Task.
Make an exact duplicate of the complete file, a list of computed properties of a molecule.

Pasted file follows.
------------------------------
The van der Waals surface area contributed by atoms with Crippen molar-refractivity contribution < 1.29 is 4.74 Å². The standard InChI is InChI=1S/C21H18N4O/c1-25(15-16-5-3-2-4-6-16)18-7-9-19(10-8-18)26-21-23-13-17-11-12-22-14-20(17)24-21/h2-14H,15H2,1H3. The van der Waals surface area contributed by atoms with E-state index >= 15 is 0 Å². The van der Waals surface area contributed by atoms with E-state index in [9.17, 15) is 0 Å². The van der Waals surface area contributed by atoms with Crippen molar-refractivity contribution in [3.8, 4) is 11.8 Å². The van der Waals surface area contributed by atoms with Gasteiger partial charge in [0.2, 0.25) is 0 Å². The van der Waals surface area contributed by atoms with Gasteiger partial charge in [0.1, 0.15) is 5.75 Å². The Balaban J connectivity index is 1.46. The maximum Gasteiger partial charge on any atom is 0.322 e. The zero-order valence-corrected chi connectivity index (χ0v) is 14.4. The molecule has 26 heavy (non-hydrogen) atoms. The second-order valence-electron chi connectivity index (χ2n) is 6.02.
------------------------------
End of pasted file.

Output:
The van der Waals surface area contributed by atoms with Crippen molar-refractivity contribution < 1.29 is 4.74 Å². The standard InChI is InChI=1S/C21H18N4O/c1-25(15-16-5-3-2-4-6-16)18-7-9-19(10-8-18)26-21-23-13-17-11-12-22-14-20(17)24-21/h2-14H,15H2,1H3. The van der Waals surface area contributed by atoms with E-state index >= 15 is 0 Å². The van der Waals surface area contributed by atoms with E-state index in [9.17, 15) is 0 Å². The van der Waals surface area contributed by atoms with Crippen molar-refractivity contribution in [3.8, 4) is 11.8 Å². The van der Waals surface area contributed by atoms with Gasteiger partial charge in [0.2, 0.25) is 0 Å². The van der Waals surface area contributed by atoms with Gasteiger partial charge in [0.1, 0.15) is 5.75 Å². The Balaban J connectivity index is 1.46. The maximum Gasteiger partial charge on any atom is 0.322 e. The zero-order valence-corrected chi connectivity index (χ0v) is 14.4. The molecule has 26 heavy (non-hydrogen) atoms. The second-order valence-electron chi connectivity index (χ2n) is 6.02.